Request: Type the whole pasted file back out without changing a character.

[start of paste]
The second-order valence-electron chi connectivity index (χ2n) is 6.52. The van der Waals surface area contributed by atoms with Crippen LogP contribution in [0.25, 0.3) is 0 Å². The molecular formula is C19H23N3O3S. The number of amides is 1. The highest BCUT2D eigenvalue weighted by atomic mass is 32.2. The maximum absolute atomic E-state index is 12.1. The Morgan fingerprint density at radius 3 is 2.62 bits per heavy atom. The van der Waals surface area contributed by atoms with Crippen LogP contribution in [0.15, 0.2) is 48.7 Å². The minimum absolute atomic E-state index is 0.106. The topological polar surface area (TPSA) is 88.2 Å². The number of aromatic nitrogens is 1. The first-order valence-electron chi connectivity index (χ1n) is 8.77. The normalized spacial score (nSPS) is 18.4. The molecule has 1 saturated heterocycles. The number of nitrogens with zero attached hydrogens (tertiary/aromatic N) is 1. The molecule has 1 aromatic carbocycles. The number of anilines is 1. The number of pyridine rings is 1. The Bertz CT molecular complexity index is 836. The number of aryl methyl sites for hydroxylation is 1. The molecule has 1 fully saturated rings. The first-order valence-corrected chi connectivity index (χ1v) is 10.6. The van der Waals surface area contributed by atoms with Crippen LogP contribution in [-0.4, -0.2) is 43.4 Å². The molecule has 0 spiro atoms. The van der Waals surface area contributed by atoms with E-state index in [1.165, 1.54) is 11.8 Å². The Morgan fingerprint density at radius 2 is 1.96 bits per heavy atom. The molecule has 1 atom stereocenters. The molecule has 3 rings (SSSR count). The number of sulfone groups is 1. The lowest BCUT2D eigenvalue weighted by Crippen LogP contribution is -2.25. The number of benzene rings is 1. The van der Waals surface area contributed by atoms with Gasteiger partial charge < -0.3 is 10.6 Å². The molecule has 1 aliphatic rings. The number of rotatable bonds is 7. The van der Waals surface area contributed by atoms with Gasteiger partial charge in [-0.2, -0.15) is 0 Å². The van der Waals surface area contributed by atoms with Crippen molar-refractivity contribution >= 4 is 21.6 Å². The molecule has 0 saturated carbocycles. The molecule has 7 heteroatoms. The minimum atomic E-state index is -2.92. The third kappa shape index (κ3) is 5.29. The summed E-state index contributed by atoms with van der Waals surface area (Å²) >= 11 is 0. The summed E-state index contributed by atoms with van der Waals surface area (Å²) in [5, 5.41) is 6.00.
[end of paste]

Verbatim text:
The second-order valence-electron chi connectivity index (χ2n) is 6.52. The van der Waals surface area contributed by atoms with Crippen LogP contribution in [0.25, 0.3) is 0 Å². The molecular formula is C19H23N3O3S. The number of amides is 1. The highest BCUT2D eigenvalue weighted by atomic mass is 32.2. The maximum absolute atomic E-state index is 12.1. The Morgan fingerprint density at radius 3 is 2.62 bits per heavy atom. The van der Waals surface area contributed by atoms with Crippen LogP contribution in [0.15, 0.2) is 48.7 Å². The minimum absolute atomic E-state index is 0.106. The topological polar surface area (TPSA) is 88.2 Å². The number of aromatic nitrogens is 1. The first-order valence-electron chi connectivity index (χ1n) is 8.77. The normalized spacial score (nSPS) is 18.4. The molecule has 1 saturated heterocycles. The number of nitrogens with zero attached hydrogens (tertiary/aromatic N) is 1. The molecule has 1 aromatic carbocycles. The number of anilines is 1. The number of pyridine rings is 1. The Bertz CT molecular complexity index is 836. The number of aryl methyl sites for hydroxylation is 1. The molecule has 1 fully saturated rings. The first-order valence-corrected chi connectivity index (χ1v) is 10.6. The van der Waals surface area contributed by atoms with Crippen LogP contribution in [-0.4, -0.2) is 43.4 Å². The molecule has 0 spiro atoms. The van der Waals surface area contributed by atoms with E-state index in [1.165, 1.54) is 11.8 Å². The Morgan fingerprint density at radius 2 is 1.96 bits per heavy atom. The molecule has 1 atom stereocenters. The molecule has 3 rings (SSSR count). The number of sulfone groups is 1. The lowest BCUT2D eigenvalue weighted by Crippen LogP contribution is -2.25. The number of benzene rings is 1. The van der Waals surface area contributed by atoms with Gasteiger partial charge < -0.3 is 10.6 Å². The molecule has 1 aliphatic rings. The number of rotatable bonds is 7. The van der Waals surface area contributed by atoms with Gasteiger partial charge in [-0.2, -0.15) is 0 Å². The van der Waals surface area contributed by atoms with Crippen molar-refractivity contribution >= 4 is 21.6 Å². The molecule has 0 saturated carbocycles. The molecule has 7 heteroatoms. The minimum atomic E-state index is -2.92. The third kappa shape index (κ3) is 5.29. The summed E-state index contributed by atoms with van der Waals surface area (Å²) >= 11 is 0. The summed E-state index contributed by atoms with van der Waals surface area (Å²) in [5, 5.41) is 6.00.